A Single Story – 9/12/21

Some of you may have heard a Ted talk given by a Nigerian author by the name of Chimamanda Ngozi Adiche.  Growing up in Eastern Nigeria, she spoke of how she had only the opportunity to read British and American children’s books.  As she became older and began to write, she wrote stories similar to what she had always read.  Her characters were white and blue eyed, they played in snow, they ate apples, and talked about the weather.  This despite the fact that Adiche had never seen snow, ate mangos instead of apples, and really didn’t talk about the weather since it did not change very much.  She indicated this made her feel vulnerable in the face of a story because it had to be about things with which she could not identify.

Adiche grew up in a Middle class Nigerian home.  Most middle class families in Nigeria had live- in domestic help.  Adiche’s family had an 8 year old boy who lived with them named Feeday.  All Adiche knew of Feeday was that his family was poor.  As a result she felt only pity for him.  When she visited his village, however, she saw that his family made beautiful baskets.  It surprised her that Feeday’s family had such talent.  Poverty was the single story she had been told.

When Adiche came to the United States for college, her roommate was shocked that Adiche could speak English well, although Nigeria’s official language is English.  Her roommate asked if she could listen to Adiche’s tribal music and was surprised when Adiche gave her a Maria Carey CD.  Her roommate had a single story of what a Nigerian was supposed to be.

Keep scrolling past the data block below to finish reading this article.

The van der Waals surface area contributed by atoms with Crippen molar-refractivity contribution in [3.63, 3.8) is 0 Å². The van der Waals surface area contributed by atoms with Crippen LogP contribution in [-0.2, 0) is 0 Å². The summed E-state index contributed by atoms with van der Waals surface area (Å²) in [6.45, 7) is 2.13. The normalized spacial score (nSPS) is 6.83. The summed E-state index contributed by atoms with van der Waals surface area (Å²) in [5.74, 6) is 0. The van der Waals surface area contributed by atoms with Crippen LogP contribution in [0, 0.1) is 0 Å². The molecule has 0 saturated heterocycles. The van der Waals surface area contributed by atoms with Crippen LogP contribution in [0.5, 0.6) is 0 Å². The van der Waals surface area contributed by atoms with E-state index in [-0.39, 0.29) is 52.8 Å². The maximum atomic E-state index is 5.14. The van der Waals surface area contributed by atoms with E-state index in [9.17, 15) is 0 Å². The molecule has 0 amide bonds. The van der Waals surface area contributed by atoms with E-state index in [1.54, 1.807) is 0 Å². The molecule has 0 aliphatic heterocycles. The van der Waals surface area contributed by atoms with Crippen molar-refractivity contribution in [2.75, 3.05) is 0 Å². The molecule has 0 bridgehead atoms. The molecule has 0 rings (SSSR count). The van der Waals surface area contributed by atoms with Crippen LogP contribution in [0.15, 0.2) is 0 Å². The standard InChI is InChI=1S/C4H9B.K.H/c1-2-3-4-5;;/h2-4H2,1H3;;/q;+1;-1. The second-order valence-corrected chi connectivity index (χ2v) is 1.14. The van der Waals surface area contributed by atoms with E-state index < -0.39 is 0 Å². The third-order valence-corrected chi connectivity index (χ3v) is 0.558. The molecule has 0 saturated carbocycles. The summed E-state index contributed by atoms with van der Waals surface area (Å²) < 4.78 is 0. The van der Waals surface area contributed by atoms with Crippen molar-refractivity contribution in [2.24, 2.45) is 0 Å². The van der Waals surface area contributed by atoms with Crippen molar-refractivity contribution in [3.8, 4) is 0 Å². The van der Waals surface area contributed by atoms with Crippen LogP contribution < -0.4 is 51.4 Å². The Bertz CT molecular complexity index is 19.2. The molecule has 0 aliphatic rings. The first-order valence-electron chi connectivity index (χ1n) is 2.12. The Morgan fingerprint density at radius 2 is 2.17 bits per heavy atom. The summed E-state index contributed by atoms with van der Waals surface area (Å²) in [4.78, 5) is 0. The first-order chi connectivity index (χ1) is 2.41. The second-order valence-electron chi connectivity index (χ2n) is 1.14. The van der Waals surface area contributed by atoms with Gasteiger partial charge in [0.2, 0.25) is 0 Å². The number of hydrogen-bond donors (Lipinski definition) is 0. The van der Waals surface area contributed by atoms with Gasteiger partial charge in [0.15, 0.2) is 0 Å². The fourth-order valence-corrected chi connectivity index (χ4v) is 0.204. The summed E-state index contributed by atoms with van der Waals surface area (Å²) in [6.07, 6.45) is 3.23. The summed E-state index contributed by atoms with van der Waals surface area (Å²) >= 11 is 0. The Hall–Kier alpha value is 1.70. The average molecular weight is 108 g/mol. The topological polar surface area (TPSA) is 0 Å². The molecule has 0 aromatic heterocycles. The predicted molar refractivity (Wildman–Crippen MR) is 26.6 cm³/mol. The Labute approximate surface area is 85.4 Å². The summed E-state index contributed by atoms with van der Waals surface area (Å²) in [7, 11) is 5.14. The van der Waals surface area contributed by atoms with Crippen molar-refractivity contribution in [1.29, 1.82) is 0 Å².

Adiche learned that many she encountered had a single story of Africa, that of catastrophe.  Americans she encountered saw no possibility that Africans could be similar to them or connect to them as human equals.  Africa was seen as a land of beautiful animals, of people dying of AIDS, a land of senseless wars.  Because of the single story Americans had been told of Africa, Adiche came to be viewed the same way she viewed Feeday and his family.

Adiche described the problem with a single story.  If you show a people as one thing and only one thing, that is what they become.  The problem is that the story is incomplete, it makes one story the only story of a person.  She urged that we must engage with all stories of a person because it through a balance of stories that we receive the fullest picture.